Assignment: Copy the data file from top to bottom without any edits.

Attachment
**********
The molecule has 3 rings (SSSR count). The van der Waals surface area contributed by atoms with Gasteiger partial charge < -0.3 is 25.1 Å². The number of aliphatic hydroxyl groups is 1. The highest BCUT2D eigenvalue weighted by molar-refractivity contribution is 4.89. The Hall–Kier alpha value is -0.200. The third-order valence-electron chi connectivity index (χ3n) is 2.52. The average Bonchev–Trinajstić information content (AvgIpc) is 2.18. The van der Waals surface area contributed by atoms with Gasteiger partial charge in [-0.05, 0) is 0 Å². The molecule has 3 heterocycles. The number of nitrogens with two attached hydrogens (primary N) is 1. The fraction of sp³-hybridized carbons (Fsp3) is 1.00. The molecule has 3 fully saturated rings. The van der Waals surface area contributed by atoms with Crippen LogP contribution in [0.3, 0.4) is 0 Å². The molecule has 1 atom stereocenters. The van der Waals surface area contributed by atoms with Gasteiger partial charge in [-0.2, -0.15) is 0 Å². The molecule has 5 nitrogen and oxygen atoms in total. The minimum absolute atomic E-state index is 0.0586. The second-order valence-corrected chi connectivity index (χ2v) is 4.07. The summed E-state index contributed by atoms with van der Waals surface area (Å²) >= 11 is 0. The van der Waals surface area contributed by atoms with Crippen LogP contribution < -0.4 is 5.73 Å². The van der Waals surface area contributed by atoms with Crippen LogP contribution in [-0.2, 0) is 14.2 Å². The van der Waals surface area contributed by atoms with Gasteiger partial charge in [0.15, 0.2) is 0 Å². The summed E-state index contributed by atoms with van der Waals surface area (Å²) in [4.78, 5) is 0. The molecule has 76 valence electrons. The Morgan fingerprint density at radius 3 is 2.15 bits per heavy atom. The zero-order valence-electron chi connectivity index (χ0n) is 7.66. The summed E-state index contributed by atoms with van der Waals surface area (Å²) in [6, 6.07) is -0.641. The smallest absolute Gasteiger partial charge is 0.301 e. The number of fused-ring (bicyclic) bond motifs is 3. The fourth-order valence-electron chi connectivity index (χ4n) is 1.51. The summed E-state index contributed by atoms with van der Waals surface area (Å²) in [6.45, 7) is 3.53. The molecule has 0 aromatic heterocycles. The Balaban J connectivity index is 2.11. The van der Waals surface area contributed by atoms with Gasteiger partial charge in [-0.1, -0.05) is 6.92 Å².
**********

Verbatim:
The molecule has 3 rings (SSSR count). The van der Waals surface area contributed by atoms with Gasteiger partial charge < -0.3 is 25.1 Å². The number of aliphatic hydroxyl groups is 1. The highest BCUT2D eigenvalue weighted by molar-refractivity contribution is 4.89. The Hall–Kier alpha value is -0.200. The third-order valence-electron chi connectivity index (χ3n) is 2.52. The average Bonchev–Trinajstić information content (AvgIpc) is 2.18. The van der Waals surface area contributed by atoms with Gasteiger partial charge in [-0.05, 0) is 0 Å². The molecule has 3 heterocycles. The number of nitrogens with two attached hydrogens (primary N) is 1. The fraction of sp³-hybridized carbons (Fsp3) is 1.00. The molecule has 3 fully saturated rings. The van der Waals surface area contributed by atoms with Crippen LogP contribution in [0.3, 0.4) is 0 Å². The molecule has 1 atom stereocenters. The van der Waals surface area contributed by atoms with Gasteiger partial charge in [-0.2, -0.15) is 0 Å². The molecule has 5 nitrogen and oxygen atoms in total. The minimum absolute atomic E-state index is 0.0586. The second-order valence-corrected chi connectivity index (χ2v) is 4.07. The summed E-state index contributed by atoms with van der Waals surface area (Å²) >= 11 is 0. The van der Waals surface area contributed by atoms with Crippen LogP contribution < -0.4 is 5.73 Å². The van der Waals surface area contributed by atoms with Crippen LogP contribution in [-0.2, 0) is 14.2 Å². The van der Waals surface area contributed by atoms with Gasteiger partial charge in [0.15, 0.2) is 0 Å². The summed E-state index contributed by atoms with van der Waals surface area (Å²) in [4.78, 5) is 0. The molecule has 76 valence electrons. The Morgan fingerprint density at radius 3 is 2.15 bits per heavy atom. The zero-order valence-electron chi connectivity index (χ0n) is 7.66. The summed E-state index contributed by atoms with van der Waals surface area (Å²) in [6, 6.07) is -0.641. The smallest absolute Gasteiger partial charge is 0.301 e. The number of fused-ring (bicyclic) bond motifs is 3. The fourth-order valence-electron chi connectivity index (χ4n) is 1.51. The summed E-state index contributed by atoms with van der Waals surface area (Å²) in [6.45, 7) is 3.53. The molecule has 0 aromatic heterocycles. The Balaban J connectivity index is 2.11. The van der Waals surface area contributed by atoms with Gasteiger partial charge in [-0.1, -0.05) is 6.92 Å².